New Forests

, Volume 50, Issue 2, pp 291–305 | Cite as

Tree, stand and site characteristics affecting the occurrence of lammas growth and multiple tops in field-grown Norway spruce

  • Aksel GranhusEmail author
  • Marek Metslaid
  • Harald Kvaalen
  • Gunnhild Søgaard


In the Nordic-Baltic region, there has been a growing concern about an increasing occurrence of multiple tops in young stands of Norway spruce. There is however a lack of documentation on the amount of such damages, and the causal agents involved. In two separate studies in SE Norway, we assessed the frequency of multiple tops in young sapling-sized stands, and studied the relationship between the occurrence of multiple tops and lammas growth the previous growing season on the sample trees. Study 1 included 44 planted and 10 naturally regenerated stands, while Study 2 included 68 planted stands with information on seed source. Among sample trees with multiple tops, 57% (Study 1) and 32% (Study 2) had signs of lammas growth the previous autumn, either in the form of an extended leading shoot or swollen bud. Site index as well as sample tree height were positively correlated to the occurrence of both lammas growth and multiple tops in both studies. In Study 1 we show that the probability of lammas growth was significantly higher in planted than in naturally regenerated stands. In Study 2 we show that it was higher in stands planted with seedlings grown from stand-origin seeds compared with improved seed material. Furthermore, the results of both studies show that lammas growth occurs most frequently among the dominant trees in the stand.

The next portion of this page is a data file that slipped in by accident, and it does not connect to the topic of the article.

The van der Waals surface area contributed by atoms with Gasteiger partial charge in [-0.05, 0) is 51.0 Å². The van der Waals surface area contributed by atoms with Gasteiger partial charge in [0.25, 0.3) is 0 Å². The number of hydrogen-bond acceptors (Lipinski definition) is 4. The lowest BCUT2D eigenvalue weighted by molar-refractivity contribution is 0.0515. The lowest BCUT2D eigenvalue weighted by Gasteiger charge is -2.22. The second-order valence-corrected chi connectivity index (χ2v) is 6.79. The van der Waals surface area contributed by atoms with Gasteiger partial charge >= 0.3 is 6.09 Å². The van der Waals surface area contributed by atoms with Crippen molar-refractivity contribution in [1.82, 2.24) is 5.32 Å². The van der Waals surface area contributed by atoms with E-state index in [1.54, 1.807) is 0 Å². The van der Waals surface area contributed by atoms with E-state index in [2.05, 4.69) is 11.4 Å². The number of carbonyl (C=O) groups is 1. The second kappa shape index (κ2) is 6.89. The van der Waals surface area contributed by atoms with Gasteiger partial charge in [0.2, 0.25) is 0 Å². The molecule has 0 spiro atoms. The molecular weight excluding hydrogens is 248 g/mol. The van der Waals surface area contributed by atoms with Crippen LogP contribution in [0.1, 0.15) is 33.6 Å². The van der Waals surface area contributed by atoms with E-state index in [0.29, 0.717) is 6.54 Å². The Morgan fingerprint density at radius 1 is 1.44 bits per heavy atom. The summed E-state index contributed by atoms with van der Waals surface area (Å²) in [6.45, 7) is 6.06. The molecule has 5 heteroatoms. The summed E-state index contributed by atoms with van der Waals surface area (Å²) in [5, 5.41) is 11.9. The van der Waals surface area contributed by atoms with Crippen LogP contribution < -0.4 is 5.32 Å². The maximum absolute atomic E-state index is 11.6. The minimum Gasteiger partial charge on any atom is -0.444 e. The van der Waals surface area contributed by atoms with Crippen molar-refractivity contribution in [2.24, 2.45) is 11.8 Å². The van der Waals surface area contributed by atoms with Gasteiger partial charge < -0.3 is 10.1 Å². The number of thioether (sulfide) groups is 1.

Autumn bud flush Climate change Picea abies Regeneration Second flush 



Fieldwork and analysis of data were jointly funded by Utviklingsfondet for skogbruket, Skogtiltaksfondet and Skogbrukets verdiskapingsfond, through the project “Top damages and stem quality in young spruce stands: Distribution, genetics and silviculture”. Writing the paper was financed through NIBIO’s strategic programme “Forest Management for Counteracting Climate Change: Forest Carbon Dynamics” (AG, HK and GS) and the Institutional Research Funding (IUT21-4) of the Estonian Ministry of Education and Research (MM). A Short Scientific Visit by MM to NIBIO was carried out with support of the European Forest Institute. The authors acknowledge Rune Eriksen for assisting with producing the map of the study sites.


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Copyright information

© Springer Nature B.V. 2018

Authors and Affiliations

  1. 1.Norwegian Institute of Bioeconomy ResearchÅsNorway
  2. 2.Insitute of Forestry and Rural EngineeringEstonian University of Life SciencesTartuEstonia

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